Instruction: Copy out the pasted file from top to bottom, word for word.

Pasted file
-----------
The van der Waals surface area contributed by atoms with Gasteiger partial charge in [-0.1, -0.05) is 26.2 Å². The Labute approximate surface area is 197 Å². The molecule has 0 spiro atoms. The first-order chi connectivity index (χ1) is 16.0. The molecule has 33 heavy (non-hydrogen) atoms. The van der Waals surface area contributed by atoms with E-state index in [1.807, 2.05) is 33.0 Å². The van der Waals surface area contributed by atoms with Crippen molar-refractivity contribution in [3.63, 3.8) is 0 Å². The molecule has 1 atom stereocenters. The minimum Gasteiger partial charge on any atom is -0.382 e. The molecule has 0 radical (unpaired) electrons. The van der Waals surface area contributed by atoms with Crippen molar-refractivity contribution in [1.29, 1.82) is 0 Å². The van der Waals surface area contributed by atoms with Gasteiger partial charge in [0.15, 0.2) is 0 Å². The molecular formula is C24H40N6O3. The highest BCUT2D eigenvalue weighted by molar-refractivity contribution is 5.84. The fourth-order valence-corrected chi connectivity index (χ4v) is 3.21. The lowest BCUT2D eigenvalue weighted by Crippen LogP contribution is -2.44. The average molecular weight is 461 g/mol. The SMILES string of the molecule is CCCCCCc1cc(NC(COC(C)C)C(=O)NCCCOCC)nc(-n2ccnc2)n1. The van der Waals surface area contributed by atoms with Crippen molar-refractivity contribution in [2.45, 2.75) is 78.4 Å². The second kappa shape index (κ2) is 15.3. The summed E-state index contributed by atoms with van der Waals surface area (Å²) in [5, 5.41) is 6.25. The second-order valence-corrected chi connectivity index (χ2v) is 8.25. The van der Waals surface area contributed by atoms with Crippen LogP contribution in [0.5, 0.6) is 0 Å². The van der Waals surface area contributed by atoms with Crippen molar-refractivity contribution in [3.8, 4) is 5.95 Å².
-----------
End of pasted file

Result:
The van der Waals surface area contributed by atoms with Gasteiger partial charge in [-0.1, -0.05) is 26.2 Å². The Labute approximate surface area is 197 Å². The molecule has 0 spiro atoms. The first-order chi connectivity index (χ1) is 16.0. The molecule has 33 heavy (non-hydrogen) atoms. The van der Waals surface area contributed by atoms with E-state index in [1.807, 2.05) is 33.0 Å². The van der Waals surface area contributed by atoms with Crippen molar-refractivity contribution in [3.63, 3.8) is 0 Å². The molecule has 1 atom stereocenters. The minimum Gasteiger partial charge on any atom is -0.382 e. The molecule has 0 radical (unpaired) electrons. The van der Waals surface area contributed by atoms with Crippen molar-refractivity contribution in [1.29, 1.82) is 0 Å². The van der Waals surface area contributed by atoms with Gasteiger partial charge in [0.15, 0.2) is 0 Å². The molecular formula is C24H40N6O3. The highest BCUT2D eigenvalue weighted by molar-refractivity contribution is 5.84. The fourth-order valence-corrected chi connectivity index (χ4v) is 3.21. The lowest BCUT2D eigenvalue weighted by Crippen LogP contribution is -2.44. The average molecular weight is 461 g/mol. The SMILES string of the molecule is CCCCCCc1cc(NC(COC(C)C)C(=O)NCCCOCC)nc(-n2ccnc2)n1. The van der Waals surface area contributed by atoms with Crippen molar-refractivity contribution in [2.45, 2.75) is 78.4 Å². The second kappa shape index (κ2) is 15.3. The summed E-state index contributed by atoms with van der Waals surface area (Å²) in [5, 5.41) is 6.25. The second-order valence-corrected chi connectivity index (χ2v) is 8.25. The van der Waals surface area contributed by atoms with Crippen LogP contribution in [0.5, 0.6) is 0 Å². The van der Waals surface area contributed by atoms with Crippen molar-refractivity contribution in [3.8, 4) is 5.95 Å².